A lineup of four female drivers was in contention for a podium finish until Katherine Legge slipped and spun her Acura in the rain with under four hours remaining. Legge was fourth when she spun.

The team, run through Meyer Shank Racing, featured Legge, Simona de Silvestro, Bia Figueiredo and Christina Nielsen. It was created by Jackie Heinricher, a racing enthusiast and scientist who wanted to promote female drivers, and landed sponsor Caterpillar to fund her vision.

The lineup remained on the lead lap for almost 20 hours and under normal weather conditions might have raced for the class victory.

“It’s disappointing to have a situation like this so close to the end of the race, but it’s super tricky conditions out there and it could happen to anyone,” Nielsen said. “If you’re playing tennis and you drop a ball, you just get a new one and try again. Here, if you make one mistake, there are high consequences.”


Christian Fittipaldi needed several moments to compose himself after the final stint of his career. The Brazilian openly cried after completing his final Rolex 24.

A three-time Rolex winner and part of last year’s overall title, this race was the farewell party. The two-time IMSA champion is transitioning into a brand ambassador for Cadillac and the Action Express Racing team.

Fittipaldi debuted in Formula One in 1992 and has raced NASCAR, sports cars, and Indy cars since.

“I am sad, happy, relieved, but I think most of all at peace with myself and I think that’s most important,” he said.

More AP auto racing: https://apnews.com/apf-AutoRacing and https://twitter.com/AP_Sports

Alonso anchors victory in first Rolex 24 stopped for rain


AP Auto Racing Writer

Monday, January 28

DAYTONA BEACH, Fla. (AP) — Fernando Alonso was the only driver on the Wayne Taylor Racing team with extensive experience racing in the rain, so he was the natural choice to carry the heaviest load in the weather-ruined Rolex 24 at Daytona.

But when the puddles turned to small ponds and the unrelenting rain made it nearly impossible to see, the two-time Formula One champion had enough.

He argued the conditions were too treacherous to continue, a complaint he lodged even when running second in the closing hours of the twice-round-the-clock endurance event. Despite the challenges, Alonso deftly dodged the danger to grab another victory in a bucket-list event.

Alonso drove a Cadillac DPi to the front of the field in each of his three stints in the Rolex, including the final pass for the lead minutes before IMSA finally parked the cars. The race was red-flagged minutes after Alonso cruised past Filipe Nasr, who had missed a turn and drove off course into a deep pool of standing water.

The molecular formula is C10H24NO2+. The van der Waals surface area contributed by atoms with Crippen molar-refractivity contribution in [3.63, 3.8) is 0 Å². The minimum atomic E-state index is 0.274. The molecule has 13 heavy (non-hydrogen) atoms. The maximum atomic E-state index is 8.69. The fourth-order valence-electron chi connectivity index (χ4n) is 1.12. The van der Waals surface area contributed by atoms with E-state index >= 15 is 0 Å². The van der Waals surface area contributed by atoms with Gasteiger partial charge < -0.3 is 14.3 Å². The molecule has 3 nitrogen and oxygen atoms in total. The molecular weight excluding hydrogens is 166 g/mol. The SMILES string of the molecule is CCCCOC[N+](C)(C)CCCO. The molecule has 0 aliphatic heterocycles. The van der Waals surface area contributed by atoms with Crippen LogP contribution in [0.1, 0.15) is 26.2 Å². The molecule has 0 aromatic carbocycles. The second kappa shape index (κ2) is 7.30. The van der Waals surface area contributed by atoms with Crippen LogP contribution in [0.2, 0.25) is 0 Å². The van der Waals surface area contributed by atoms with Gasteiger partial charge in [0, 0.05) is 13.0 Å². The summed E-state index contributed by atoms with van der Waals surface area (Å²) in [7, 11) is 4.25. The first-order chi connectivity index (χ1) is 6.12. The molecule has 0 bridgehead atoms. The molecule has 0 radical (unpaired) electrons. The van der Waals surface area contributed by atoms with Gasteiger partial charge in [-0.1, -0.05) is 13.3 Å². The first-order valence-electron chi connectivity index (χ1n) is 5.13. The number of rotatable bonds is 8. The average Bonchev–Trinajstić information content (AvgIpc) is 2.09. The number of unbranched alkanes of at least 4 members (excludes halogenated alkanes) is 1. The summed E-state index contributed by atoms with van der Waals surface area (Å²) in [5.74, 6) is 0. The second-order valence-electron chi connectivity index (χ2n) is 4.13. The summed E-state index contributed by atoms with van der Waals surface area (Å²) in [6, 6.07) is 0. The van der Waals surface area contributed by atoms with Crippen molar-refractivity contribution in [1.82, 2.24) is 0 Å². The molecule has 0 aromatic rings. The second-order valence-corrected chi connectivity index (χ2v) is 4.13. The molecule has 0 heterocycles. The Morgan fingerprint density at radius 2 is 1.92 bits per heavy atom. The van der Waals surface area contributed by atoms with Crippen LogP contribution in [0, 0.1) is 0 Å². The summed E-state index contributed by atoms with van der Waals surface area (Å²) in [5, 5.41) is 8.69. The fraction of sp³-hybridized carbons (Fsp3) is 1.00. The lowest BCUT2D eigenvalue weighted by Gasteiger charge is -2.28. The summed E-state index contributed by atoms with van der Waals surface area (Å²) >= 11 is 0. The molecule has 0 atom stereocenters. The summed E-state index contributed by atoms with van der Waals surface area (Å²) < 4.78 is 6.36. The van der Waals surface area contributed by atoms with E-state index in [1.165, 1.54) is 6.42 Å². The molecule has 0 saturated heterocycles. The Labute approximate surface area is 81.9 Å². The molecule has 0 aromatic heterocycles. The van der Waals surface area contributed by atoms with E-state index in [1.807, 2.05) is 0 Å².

“I think the last five or seven laps of the race were not, I think, right for anyone that we were on track because the visibility was nearly zero,” Alonso said. “I was calling the team for a safety car immediately because I could not see anything.”

When the safety car finally pulled the field down pit lane, Alonso grabbed an umbrella and went to talk to the driver. Although he leaned in the open door for a discussion with someone, he said later it was a different IMSA official because the driver had already left the car following a near-wreck in the rain.

“I went to talk to him because he nearly crashed,” Alonso said. “I was following him, and he had a massive moment of hydroplaning. Immediately after, he called red flag. I think he was a little bit scared in that moment, and when I jumped out of the car and I went to the safety car to see him, he was not there anymore.

“They called to the driver, and I said ‘Are you OK? You nearly crashed. Conditions are tricky.’ He said like, ‘It’s not my call’ or something like that.”

Teams waited nearly two hours before IMSA called the race 10 minutes before the scheduled conclusion. It marked the first time rain prevented the Rolex from going the full 24 hours, and it was the first time in race history the event was stopped twice for red flags for rain.

Alonso was sitting under a blanket on the Taylor pit stand when the race was called.

“It’s too bad we didn’t get to race the full distance, but we led the race in night, day, dry, wet, so I think we all kind of deserve this one,” he said.

Alonso joined Phil Hill (1964) and Mario Andretti (1972) as F1 champions to also win the most prestigious sports car event in North America. Alonso, who has two F1 titles, retired from that series in November.

The Spaniard now has won the Rolex, the 24 Hours of Le Mans and the Monaco Grand Prix. The next big event on his schedule is the Indianapolis 500 in May, the one victory he needs to complete auto racing’s unofficial version of the Triple Crown.

Wayne Taylor Racing now has four overall Rolex victories. The team won in 1996 and 2005 with team owner Wayne Taylor driving, and Jeff Gordon was part of its 2017 victory. The team this year brought in Alonso and Kamui Kobayashi, teammates at Le Mans, to join full-time drivers Jordan Taylor and Renger van der Zande. Jordan Taylor was part of the winning team two years ago.

Alex Zanardi’s return to a North American race for the first time since his legs were severed in a 2001 crash was hampered by mechanical problems, including an early electrical issue with the BMW-designed steering wheel that allowed the Italian to race without his prosthetic legs.